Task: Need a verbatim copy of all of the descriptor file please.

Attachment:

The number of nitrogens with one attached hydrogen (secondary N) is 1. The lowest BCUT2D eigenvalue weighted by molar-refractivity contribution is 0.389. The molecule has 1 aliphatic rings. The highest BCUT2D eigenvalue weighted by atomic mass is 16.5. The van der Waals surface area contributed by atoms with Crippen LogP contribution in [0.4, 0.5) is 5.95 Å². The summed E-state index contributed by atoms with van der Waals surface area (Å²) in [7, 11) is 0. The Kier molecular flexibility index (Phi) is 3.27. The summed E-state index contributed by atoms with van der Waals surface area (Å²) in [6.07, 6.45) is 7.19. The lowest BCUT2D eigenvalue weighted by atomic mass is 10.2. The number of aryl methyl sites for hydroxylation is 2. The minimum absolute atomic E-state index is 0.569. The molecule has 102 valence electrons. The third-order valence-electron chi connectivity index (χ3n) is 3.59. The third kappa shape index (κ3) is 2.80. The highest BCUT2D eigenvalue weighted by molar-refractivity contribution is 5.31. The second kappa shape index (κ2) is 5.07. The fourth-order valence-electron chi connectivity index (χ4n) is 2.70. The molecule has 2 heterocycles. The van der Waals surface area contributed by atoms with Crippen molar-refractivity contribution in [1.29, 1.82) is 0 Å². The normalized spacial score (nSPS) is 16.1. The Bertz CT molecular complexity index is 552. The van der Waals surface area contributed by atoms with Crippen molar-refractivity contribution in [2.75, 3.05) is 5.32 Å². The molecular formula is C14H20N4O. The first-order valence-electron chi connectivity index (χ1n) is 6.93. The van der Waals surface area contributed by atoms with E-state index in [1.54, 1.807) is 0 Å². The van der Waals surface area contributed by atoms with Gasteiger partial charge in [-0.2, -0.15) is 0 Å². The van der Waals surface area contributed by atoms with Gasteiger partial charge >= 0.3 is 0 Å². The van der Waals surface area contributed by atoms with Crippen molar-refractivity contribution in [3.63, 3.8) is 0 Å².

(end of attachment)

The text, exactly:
The number of nitrogens with one attached hydrogen (secondary N) is 1. The lowest BCUT2D eigenvalue weighted by molar-refractivity contribution is 0.389. The molecule has 1 aliphatic rings. The highest BCUT2D eigenvalue weighted by atomic mass is 16.5. The van der Waals surface area contributed by atoms with Crippen LogP contribution in [0.4, 0.5) is 5.95 Å². The summed E-state index contributed by atoms with van der Waals surface area (Å²) in [7, 11) is 0. The Kier molecular flexibility index (Phi) is 3.27. The summed E-state index contributed by atoms with van der Waals surface area (Å²) in [6.07, 6.45) is 7.19. The lowest BCUT2D eigenvalue weighted by atomic mass is 10.2. The number of aryl methyl sites for hydroxylation is 2. The minimum absolute atomic E-state index is 0.569. The molecule has 102 valence electrons. The third-order valence-electron chi connectivity index (χ3n) is 3.59. The third kappa shape index (κ3) is 2.80. The highest BCUT2D eigenvalue weighted by molar-refractivity contribution is 5.31. The second kappa shape index (κ2) is 5.07. The fourth-order valence-electron chi connectivity index (χ4n) is 2.70. The molecule has 2 heterocycles. The van der Waals surface area contributed by atoms with Crippen molar-refractivity contribution in [1.29, 1.82) is 0 Å². The normalized spacial score (nSPS) is 16.1. The Bertz CT molecular complexity index is 552. The van der Waals surface area contributed by atoms with Crippen molar-refractivity contribution in [2.75, 3.05) is 5.32 Å². The molecular formula is C14H20N4O. The first-order valence-electron chi connectivity index (χ1n) is 6.93. The van der Waals surface area contributed by atoms with E-state index in [1.54, 1.807) is 0 Å². The van der Waals surface area contributed by atoms with Gasteiger partial charge in [-0.2, -0.15) is 0 Å². The van der Waals surface area contributed by atoms with Gasteiger partial charge >= 0.3 is 0 Å². The van der Waals surface area contributed by atoms with Crippen molar-refractivity contribution in [3.63, 3.8) is 0 Å².